Oh well, looks like I will need that new KitchenAid after all, but it will have to get in the queue behind the new washing machine, which broke the same day as I broke the Chef, helpfully spewing it’s soapy contents over my feet as I absent-mindedly opened the door.
I know shortbread is decadent with butter quantities that could reduce the European butter mountain, but a nice treat once in a while…enough of the pre-amble, although, one final warning. Most of Yotam’s recipes appear to use every bowl in the kitchen, except this shortbread (see next recipe as an illustration). Here is the recipe:
Pre-heat the oven to 150oC
8 cardamom pods, split and contents ground in a pestle and mortar
200g unsalted butter
25g ground rice
240g plain flour
1/2 tsp salt
35g icing sugar
60g shelled pistachio nuts
1 egg, lightly beaten
2 tblsp sugar, vanilla flavoured, if available
Crush the cardamom in a pestle and mortar.
Use an electric mixer (if you have one) to turn the butter, ground rice, flour, salt cardamom and icing sugar to a paste. It’s a bit of a battle without the mixer, but achievable using a wooden spoon or scraper.
Take the dough, dust with a bit of flour and roll into a log 3-4 cm in diameter. Wrap in cling film and put in the fridge for an hour or so.
Chop the nuts reasonably finely, brush the log with beaten egg and roll in the chopped pistachios. The dough is quite forgiving, so don’t be afraid to apply a bit of pressure to get a good coating.
Wrap and put the log back in the fridge for at least 30 minutes ( I forgot about it, but a couple of hours did it no harm).
Unwrap and cut the log into slices about 5 mm thick. I experimented with the thickness, but found 5mm to be just right, 1cm too thick.
Put on a baking sheet lined with parchment, each about 2cm apart, sprinkle with sugar and bake.
Recipe suggests 20 minutes, mine needed about 28, but you have to know your oven and watch them as they shouldn’t be more than pale golden.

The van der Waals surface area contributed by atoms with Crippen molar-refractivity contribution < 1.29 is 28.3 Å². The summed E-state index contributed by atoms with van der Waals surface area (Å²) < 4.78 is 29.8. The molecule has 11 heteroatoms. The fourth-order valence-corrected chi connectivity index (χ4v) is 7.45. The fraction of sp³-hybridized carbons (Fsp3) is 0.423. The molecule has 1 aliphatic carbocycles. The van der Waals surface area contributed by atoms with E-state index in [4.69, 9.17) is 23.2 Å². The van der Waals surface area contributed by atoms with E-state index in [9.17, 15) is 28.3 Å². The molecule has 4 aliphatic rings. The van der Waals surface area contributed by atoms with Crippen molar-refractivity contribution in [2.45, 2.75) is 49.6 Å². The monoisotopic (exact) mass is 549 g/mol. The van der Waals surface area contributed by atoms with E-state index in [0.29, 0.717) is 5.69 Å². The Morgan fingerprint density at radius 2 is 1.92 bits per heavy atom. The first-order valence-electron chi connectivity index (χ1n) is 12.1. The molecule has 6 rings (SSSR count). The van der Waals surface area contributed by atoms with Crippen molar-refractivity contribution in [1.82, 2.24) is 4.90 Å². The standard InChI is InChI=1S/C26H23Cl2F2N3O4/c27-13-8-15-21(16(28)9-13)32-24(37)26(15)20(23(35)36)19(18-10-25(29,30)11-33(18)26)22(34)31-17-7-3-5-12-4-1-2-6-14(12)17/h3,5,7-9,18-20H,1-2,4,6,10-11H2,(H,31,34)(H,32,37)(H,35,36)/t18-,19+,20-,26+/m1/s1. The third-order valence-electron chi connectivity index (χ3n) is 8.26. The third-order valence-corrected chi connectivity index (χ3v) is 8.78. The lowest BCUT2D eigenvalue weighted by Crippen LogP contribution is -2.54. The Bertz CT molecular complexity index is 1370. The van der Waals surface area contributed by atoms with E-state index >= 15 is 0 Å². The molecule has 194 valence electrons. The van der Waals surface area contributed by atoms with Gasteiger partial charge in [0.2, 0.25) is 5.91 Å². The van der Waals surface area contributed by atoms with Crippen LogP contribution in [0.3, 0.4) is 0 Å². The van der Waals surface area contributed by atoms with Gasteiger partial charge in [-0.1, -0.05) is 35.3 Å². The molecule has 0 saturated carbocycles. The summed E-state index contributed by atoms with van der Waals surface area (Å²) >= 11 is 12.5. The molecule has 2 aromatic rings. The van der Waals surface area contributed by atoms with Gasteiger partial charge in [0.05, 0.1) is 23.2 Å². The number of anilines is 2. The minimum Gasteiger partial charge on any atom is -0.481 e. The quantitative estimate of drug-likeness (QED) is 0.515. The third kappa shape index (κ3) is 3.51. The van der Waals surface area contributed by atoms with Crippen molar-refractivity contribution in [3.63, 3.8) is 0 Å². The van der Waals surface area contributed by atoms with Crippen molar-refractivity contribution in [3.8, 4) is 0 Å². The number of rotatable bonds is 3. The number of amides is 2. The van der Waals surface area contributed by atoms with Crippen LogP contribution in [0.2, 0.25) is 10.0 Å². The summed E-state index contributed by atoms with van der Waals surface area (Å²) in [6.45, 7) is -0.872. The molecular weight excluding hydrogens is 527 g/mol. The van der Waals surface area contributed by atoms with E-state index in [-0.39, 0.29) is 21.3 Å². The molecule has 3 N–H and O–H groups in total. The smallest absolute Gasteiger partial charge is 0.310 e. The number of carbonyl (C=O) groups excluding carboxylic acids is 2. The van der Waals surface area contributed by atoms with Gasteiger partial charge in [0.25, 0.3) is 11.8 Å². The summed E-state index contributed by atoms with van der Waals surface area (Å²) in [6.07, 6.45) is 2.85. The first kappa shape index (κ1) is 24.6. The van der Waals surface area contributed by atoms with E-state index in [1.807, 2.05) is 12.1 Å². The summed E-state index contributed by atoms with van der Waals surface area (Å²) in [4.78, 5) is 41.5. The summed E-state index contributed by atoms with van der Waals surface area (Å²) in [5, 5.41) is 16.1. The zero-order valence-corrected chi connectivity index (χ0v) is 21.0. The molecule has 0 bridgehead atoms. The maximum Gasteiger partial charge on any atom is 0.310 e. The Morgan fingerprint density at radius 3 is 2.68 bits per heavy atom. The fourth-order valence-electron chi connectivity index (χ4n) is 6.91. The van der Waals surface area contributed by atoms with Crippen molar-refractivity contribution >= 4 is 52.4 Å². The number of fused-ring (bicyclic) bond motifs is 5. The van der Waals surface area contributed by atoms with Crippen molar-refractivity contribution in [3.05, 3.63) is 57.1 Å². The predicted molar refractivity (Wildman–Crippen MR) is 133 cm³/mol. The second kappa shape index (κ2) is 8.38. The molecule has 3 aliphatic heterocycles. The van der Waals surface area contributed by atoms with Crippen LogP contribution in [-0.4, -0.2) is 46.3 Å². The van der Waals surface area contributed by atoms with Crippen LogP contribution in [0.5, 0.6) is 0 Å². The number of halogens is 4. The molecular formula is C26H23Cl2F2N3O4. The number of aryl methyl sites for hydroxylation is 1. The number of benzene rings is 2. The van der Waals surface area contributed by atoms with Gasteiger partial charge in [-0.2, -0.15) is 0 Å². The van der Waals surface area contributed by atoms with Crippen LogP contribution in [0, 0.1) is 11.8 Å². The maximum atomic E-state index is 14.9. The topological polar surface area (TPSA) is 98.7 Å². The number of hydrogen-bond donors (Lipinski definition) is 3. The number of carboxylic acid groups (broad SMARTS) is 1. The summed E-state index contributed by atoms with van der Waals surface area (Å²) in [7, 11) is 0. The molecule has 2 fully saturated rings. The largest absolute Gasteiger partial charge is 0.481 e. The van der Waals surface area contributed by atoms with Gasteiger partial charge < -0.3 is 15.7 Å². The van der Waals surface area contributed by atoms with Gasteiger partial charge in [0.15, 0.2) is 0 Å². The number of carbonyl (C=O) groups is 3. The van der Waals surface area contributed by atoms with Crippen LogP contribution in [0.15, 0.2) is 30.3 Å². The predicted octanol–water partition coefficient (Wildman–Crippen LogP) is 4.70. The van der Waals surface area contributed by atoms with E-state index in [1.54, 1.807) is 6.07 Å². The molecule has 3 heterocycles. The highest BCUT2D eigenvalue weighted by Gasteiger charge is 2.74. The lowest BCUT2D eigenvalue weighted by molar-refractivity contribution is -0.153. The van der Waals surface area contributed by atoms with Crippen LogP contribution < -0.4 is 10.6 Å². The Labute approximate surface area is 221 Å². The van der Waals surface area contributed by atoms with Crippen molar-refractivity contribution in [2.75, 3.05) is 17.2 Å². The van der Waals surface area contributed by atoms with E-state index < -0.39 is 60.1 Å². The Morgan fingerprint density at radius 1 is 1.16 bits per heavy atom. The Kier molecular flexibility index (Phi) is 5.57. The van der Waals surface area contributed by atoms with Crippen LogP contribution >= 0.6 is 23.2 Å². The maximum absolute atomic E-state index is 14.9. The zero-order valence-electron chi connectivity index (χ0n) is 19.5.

The dough can be stored in the freezer if you want to make smaller batches. I got 23 biscuits out of the full recipe.
Pear and Amaretto Crumble
Oven temperature: 170oC
150g apple (peeled weight) cut into 1.5 cm dice
150g pear (peeled weight) cut in the same way
30g toasted walnuts, roughly chopped
grated zest of a lemon
2 tblsp Amaretto
210g plain flour
3/4 tblsp baking powder
3/4 tblsp ground cinnamon
1/2 tsp ground cloves
45g ground almonds
180ml sunflower oil
230g caster sugar
1/3 tsp salt
120g crumble mix (see recipe below)
Grease you loaf tin/s with butter and line with parchment.
Mix apple and pear with walnuts, lemon zest, and Amaretto. In another bowl, sift the flour, baking powder, cinnamon and cloves. Add the ground almonds.
Separate 2 of the eggs, keep the whites separate while mixing the yolks with the third egg. Beat together the oil and sugar in yet another bowl for one minute.
Slowly add the yolk and egg mix, then add the sifted dry ingredients followed by the fruit. Mix until just incorporated.
Whisk the egg whites with the salt to form stiff peaks (using yet another bowl – that’s 4 so far!) and fold gently into the cake mix. Put the mix in the cake tin and sprinkle liberally with the crumble.
Bake for 45 mins to an hour, or until a skewer comes out clean when pushed into the middle of the cake. If it gets a bit brown on top, stick some foil over it until it is ready.
300g plain flour
100g caster sugar
200g cold unsalted butter cut into small cubes
Thankfully, no need for another bowl. Fling the mix into a food processor and pulse until it forms a breadcrumb consistency, or mix using your hands. If you use a processor, make sure it just turns to breadcrumbs and no more, or you will have cookie dough.
Put the excess in the freezer to use another time.